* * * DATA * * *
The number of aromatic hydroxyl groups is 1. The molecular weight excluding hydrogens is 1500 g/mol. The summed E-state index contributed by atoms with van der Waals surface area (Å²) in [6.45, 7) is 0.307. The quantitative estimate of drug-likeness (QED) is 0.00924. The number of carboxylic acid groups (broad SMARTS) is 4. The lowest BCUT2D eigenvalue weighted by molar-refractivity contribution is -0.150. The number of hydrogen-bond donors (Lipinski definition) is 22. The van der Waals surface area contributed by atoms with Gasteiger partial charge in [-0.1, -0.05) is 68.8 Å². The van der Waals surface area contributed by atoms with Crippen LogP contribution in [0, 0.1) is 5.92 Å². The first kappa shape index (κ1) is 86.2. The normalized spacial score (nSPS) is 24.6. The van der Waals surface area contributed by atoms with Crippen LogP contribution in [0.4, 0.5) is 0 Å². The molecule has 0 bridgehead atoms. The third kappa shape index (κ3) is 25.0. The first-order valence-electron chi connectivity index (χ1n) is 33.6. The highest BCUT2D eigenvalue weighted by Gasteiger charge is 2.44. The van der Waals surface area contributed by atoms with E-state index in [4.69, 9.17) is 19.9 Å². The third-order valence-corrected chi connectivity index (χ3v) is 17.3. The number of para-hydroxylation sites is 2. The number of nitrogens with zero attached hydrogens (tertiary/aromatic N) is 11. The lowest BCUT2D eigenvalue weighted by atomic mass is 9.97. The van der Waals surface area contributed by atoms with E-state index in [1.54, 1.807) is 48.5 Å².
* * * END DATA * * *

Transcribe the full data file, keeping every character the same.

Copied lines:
The number of aromatic hydroxyl groups is 1. The molecular weight excluding hydrogens is 1500 g/mol. The summed E-state index contributed by atoms with van der Waals surface area (Å²) in [6.45, 7) is 0.307. The quantitative estimate of drug-likeness (QED) is 0.00924. The number of carboxylic acid groups (broad SMARTS) is 4. The lowest BCUT2D eigenvalue weighted by molar-refractivity contribution is -0.150. The number of hydrogen-bond donors (Lipinski definition) is 22. The van der Waals surface area contributed by atoms with Gasteiger partial charge in [-0.1, -0.05) is 68.8 Å². The van der Waals surface area contributed by atoms with Crippen LogP contribution in [0, 0.1) is 5.92 Å². The first kappa shape index (κ1) is 86.2. The normalized spacial score (nSPS) is 24.6. The van der Waals surface area contributed by atoms with Crippen LogP contribution in [0.4, 0.5) is 0 Å². The molecule has 0 bridgehead atoms. The third kappa shape index (κ3) is 25.0. The first-order valence-electron chi connectivity index (χ1n) is 33.6. The highest BCUT2D eigenvalue weighted by Gasteiger charge is 2.44. The van der Waals surface area contributed by atoms with E-state index in [4.69, 9.17) is 19.9 Å². The third-order valence-corrected chi connectivity index (χ3v) is 17.3. The number of para-hydroxylation sites is 2. The number of nitrogens with zero attached hydrogens (tertiary/aromatic N) is 11. The lowest BCUT2D eigenvalue weighted by atomic mass is 9.97. The van der Waals surface area contributed by atoms with E-state index in [1.54, 1.807) is 48.5 Å².